Sawbridgeworth mum describes flood devastation in Germany as she waits for daughter to have life-changing operation
A mum has described the horrific scenes of devastation in flood-hit Germany after she took her daughter to the country for a life-changing operation.
Suzanne Kingston, of Sawbridgeworth, launched a fundraising drive to help pay for an op for 16-year-old daughter Holi to correct a curvature in her spine caused by scoliosis.
With the money raised after the community rallied round, she left with Holi for Germany, but a day after arriving last Monday (July 12), the rain began falling. By Wednesday (July 14) the power went off and there followed "a relentless cloud burst" which Suzanne said went on for two days.
The states of North Rhine-Westphalia and Rhineland Palatinate in the west of Germany were devastated by the worst flooding in decades, which saw whole villages destroyed and left more than 160 people dead.
In a message to the Indie Suzanne said: "We ventured onto the street on Wednesday night – portions of the hillside had been washed away and the river was huge and raging. Someone’s house was underwater."
When they went out on Thursday they saw the town was "ruined".
"Apparently the river had exploded down the high street at a depth of about 10 feet," she said. "Cars, bridges and even houses had been washed away.
"Already, though, people were out in force with diggers and tractors, trying to make sense of their flooded homes. Everything was filthy and broken."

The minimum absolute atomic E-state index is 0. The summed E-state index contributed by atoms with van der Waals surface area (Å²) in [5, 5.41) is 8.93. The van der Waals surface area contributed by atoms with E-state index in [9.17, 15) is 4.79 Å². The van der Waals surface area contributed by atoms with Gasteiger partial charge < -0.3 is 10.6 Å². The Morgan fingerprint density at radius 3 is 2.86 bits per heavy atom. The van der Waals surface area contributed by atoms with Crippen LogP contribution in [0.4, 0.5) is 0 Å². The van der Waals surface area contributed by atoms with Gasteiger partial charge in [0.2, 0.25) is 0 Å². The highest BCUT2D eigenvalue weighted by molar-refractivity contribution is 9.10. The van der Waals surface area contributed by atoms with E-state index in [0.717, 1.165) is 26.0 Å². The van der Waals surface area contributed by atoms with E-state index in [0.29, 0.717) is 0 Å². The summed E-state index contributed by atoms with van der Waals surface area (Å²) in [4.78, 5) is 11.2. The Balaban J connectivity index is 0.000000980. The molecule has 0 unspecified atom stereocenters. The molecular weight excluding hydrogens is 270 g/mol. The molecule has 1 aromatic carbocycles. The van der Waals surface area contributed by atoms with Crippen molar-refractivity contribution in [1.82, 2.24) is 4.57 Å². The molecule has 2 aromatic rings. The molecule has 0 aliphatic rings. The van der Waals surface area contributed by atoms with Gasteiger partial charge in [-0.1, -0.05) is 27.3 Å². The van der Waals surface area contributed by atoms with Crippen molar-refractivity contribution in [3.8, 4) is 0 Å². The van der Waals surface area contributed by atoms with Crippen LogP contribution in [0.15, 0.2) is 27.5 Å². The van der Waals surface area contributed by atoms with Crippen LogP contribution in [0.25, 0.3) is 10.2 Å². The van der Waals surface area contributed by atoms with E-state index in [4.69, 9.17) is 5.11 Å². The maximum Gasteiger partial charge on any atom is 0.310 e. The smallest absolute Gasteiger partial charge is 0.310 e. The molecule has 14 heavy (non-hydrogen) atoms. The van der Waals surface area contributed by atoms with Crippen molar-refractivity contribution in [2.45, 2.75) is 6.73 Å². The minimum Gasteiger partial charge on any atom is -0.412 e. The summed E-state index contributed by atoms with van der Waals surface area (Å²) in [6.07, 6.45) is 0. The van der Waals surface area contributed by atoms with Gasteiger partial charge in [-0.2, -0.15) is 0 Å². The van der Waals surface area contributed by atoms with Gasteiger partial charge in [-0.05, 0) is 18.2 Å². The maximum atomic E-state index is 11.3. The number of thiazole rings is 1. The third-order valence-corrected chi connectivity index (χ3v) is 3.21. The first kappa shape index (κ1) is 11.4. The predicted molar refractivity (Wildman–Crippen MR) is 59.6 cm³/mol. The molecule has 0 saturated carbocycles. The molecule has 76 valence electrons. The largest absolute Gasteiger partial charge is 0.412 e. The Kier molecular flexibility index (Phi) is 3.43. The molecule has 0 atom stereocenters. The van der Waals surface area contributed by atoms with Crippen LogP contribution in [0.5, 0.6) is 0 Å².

Suzanne said the town in North Rhine-Westphalia where they were staying was heavily forested and much of the local industry is woodcutting.
"Wood had been snatched up by the raging water and deposited in great muddy heaps all over the town, adding to the chaos," said Suzanne.
"I saw gaps where pavements had been, trees ripped out of the ground, brick walls that had been lifted whole and carried away."
Suzanne sent a message to the Indie on Tuesday (July 20), when the sun was now out.
"As I sit here I can hear the clearing-up continuing below and helicopters still fly over regularly," she said.
"We're still waiting for drinking water and WiFi but we consider ourselves lucky.
"Our hearts go out to the poor local people who have months, if not years, of work ahead of them."
The family decided to take her to Germany to have it as it was not available on the NHS and was more expensive to have it privately in the UK.
With help from the community, £33,000 was raised to fund the op, but the family were hit with additional coronavirus costs due to the worsening situation both in Germany and the UK.